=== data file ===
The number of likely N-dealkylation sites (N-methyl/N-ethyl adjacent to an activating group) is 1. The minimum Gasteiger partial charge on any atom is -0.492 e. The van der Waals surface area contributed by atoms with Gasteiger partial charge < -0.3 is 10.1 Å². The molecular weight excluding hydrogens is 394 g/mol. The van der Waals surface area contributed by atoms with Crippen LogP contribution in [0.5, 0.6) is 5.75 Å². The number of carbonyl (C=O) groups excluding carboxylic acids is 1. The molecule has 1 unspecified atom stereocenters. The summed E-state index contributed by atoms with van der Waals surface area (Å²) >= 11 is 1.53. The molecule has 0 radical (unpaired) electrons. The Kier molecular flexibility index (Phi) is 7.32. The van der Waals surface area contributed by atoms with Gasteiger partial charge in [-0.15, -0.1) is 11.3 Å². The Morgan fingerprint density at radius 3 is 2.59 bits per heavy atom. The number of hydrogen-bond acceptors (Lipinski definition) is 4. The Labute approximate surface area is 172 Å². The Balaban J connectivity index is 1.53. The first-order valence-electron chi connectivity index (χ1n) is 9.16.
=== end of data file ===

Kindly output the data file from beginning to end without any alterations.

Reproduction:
The number of likely N-dealkylation sites (N-methyl/N-ethyl adjacent to an activating group) is 1. The minimum Gasteiger partial charge on any atom is -0.492 e. The van der Waals surface area contributed by atoms with Gasteiger partial charge < -0.3 is 10.1 Å². The molecular weight excluding hydrogens is 394 g/mol. The van der Waals surface area contributed by atoms with Crippen LogP contribution in [0.5, 0.6) is 5.75 Å². The number of carbonyl (C=O) groups excluding carboxylic acids is 1. The molecule has 1 unspecified atom stereocenters. The summed E-state index contributed by atoms with van der Waals surface area (Å²) >= 11 is 1.53. The molecule has 0 radical (unpaired) electrons. The Kier molecular flexibility index (Phi) is 7.32. The van der Waals surface area contributed by atoms with Gasteiger partial charge in [-0.15, -0.1) is 11.3 Å². The Morgan fingerprint density at radius 3 is 2.59 bits per heavy atom. The number of hydrogen-bond acceptors (Lipinski definition) is 4. The Labute approximate surface area is 172 Å². The Balaban J connectivity index is 1.53. The first-order valence-electron chi connectivity index (χ1n) is 9.16.